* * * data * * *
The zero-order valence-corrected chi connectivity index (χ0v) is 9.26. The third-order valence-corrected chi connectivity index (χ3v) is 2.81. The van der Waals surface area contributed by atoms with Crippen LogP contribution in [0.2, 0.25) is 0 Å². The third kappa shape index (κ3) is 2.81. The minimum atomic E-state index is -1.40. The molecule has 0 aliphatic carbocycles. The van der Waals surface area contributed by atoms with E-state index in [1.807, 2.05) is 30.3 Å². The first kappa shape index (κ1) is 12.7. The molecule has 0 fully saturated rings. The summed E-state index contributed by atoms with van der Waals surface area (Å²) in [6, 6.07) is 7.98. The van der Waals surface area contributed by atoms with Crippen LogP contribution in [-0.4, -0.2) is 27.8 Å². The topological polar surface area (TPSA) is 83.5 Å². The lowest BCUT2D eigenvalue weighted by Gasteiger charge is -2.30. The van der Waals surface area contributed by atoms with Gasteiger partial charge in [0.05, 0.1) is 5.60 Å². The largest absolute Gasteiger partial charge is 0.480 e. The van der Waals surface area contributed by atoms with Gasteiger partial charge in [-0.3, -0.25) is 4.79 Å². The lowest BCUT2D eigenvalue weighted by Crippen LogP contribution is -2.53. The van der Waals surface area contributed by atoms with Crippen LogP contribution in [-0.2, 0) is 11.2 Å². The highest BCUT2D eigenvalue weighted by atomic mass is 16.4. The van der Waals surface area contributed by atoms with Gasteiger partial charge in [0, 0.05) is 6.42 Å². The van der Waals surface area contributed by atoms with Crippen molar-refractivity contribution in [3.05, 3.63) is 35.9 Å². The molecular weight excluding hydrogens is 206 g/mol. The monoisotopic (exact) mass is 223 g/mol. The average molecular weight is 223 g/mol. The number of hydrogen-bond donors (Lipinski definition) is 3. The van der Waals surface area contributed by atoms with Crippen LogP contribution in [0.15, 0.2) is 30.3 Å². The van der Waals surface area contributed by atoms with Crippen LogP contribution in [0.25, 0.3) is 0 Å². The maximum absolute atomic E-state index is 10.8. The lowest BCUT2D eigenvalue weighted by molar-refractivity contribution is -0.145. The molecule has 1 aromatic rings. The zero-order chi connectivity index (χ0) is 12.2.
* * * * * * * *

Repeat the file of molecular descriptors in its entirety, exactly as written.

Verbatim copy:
The zero-order valence-corrected chi connectivity index (χ0v) is 9.26. The third-order valence-corrected chi connectivity index (χ3v) is 2.81. The van der Waals surface area contributed by atoms with Crippen LogP contribution in [0.2, 0.25) is 0 Å². The third kappa shape index (κ3) is 2.81. The minimum atomic E-state index is -1.40. The molecule has 0 aliphatic carbocycles. The van der Waals surface area contributed by atoms with E-state index in [1.807, 2.05) is 30.3 Å². The first kappa shape index (κ1) is 12.7. The molecule has 0 fully saturated rings. The summed E-state index contributed by atoms with van der Waals surface area (Å²) in [6, 6.07) is 7.98. The van der Waals surface area contributed by atoms with Crippen LogP contribution in [-0.4, -0.2) is 27.8 Å². The topological polar surface area (TPSA) is 83.5 Å². The lowest BCUT2D eigenvalue weighted by Gasteiger charge is -2.30. The van der Waals surface area contributed by atoms with Gasteiger partial charge in [0.05, 0.1) is 5.60 Å². The largest absolute Gasteiger partial charge is 0.480 e. The van der Waals surface area contributed by atoms with Gasteiger partial charge in [-0.3, -0.25) is 4.79 Å². The lowest BCUT2D eigenvalue weighted by Crippen LogP contribution is -2.53. The van der Waals surface area contributed by atoms with Crippen LogP contribution in [-0.2, 0) is 11.2 Å². The highest BCUT2D eigenvalue weighted by atomic mass is 16.4. The van der Waals surface area contributed by atoms with Gasteiger partial charge in [0, 0.05) is 6.42 Å². The van der Waals surface area contributed by atoms with Crippen molar-refractivity contribution in [3.05, 3.63) is 35.9 Å². The molecular weight excluding hydrogens is 206 g/mol. The monoisotopic (exact) mass is 223 g/mol. The average molecular weight is 223 g/mol. The number of hydrogen-bond donors (Lipinski definition) is 3. The van der Waals surface area contributed by atoms with Crippen LogP contribution in [0.15, 0.2) is 30.3 Å². The van der Waals surface area contributed by atoms with Crippen LogP contribution in [0.25, 0.3) is 0 Å². The maximum absolute atomic E-state index is 10.8. The lowest BCUT2D eigenvalue weighted by molar-refractivity contribution is -0.145. The molecule has 1 aromatic rings. The zero-order chi connectivity index (χ0) is 12.2.